Monsignor Troiano said outsiders often assume that by now everything has been rebuilt or is back to normal. “It’s far from normal,” he said.
No one knows that better than he. In late May, he was still displaced from his rectory and offices while continuing to oversee repairs in Lavallette and damage estimates at the parish’s summer campus in Normandy Beach.
Although St. Pio has resumed holding Sunday Mass, Monsignor Troiano said the average attendance has declined by two-thirds because so many parishioners are no longer in their homes and some have relocated permanently, resulting in a nearly $250,000 loss of income for the parish.
Monsignor Troiano said the Trenton diocese has been helping his parish with the restoration and, despite his own hardships, he is most worried about his parishioners’ lives. To help with such needs as paying rent and buying clothing, the parish has been putting money it receives into the St. Vincent de Paul Society account and distributing it accordingly.
In addition to material losses, Monsignor Troiano and his parishioners are also suffering from post-traumatic stress. After the initial shock, he said, they set about rebuilding.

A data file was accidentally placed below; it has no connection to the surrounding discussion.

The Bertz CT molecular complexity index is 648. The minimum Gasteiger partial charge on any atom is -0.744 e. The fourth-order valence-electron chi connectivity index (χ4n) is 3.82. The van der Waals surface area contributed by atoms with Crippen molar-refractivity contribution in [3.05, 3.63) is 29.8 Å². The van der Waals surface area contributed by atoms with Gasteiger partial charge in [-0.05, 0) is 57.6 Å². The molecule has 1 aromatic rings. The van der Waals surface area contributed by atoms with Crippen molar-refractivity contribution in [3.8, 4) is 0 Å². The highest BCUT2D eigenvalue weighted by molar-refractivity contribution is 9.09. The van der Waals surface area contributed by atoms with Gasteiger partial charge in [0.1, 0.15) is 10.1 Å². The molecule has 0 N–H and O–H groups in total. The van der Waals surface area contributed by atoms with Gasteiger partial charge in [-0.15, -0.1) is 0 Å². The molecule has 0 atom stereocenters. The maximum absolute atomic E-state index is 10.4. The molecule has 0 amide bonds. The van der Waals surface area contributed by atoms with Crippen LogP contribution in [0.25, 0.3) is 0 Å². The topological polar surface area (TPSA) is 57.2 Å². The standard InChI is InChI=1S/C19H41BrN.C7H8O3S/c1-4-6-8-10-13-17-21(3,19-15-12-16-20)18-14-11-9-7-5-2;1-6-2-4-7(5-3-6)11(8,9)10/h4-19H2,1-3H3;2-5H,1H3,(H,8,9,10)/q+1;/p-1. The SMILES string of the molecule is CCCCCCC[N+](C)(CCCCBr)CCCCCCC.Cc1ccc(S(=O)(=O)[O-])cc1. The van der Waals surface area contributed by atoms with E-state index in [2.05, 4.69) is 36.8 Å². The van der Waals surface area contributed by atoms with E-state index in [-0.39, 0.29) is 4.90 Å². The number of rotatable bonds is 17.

“Now,” he said, “the reality is starting to set in that this is going to take a lot longer than people anticipated.”
Stephen Connolly, Legatus’ Northeast Region director, whose home and those of 10 family members in Howard Beach, N.Y., sustained severe damage from Sandy, said that even though the experience has been very emotional, adversity has given people a sense of what is most valuable.
“It’s almost like a little purging of the soul as well, getting down to what is really important — cleaning out the old and bringing in the new,” he said.
JUDY ROBERTS is Legatus magazine’s staff writer.
How you can help
Legates can help the ongoing recovery effort by making contributions to Catholic Charities in the following dioceses:
Archdiocese of New York
Diocese of Trenton
Diocese of Brooklyn
Diocese of Rockville Centre
St. Vincent de Paul Fund, St. Pio Parish, Lavallette, N.J.
St. Vincent de Paul Fund, Howard Beach, N.Y.
In addition, a bill that would allow houses of worship to obtain disaster aid from the Federal Emergency Management Agency — H.R. 592 — is in the U.S. Senate and in need of support.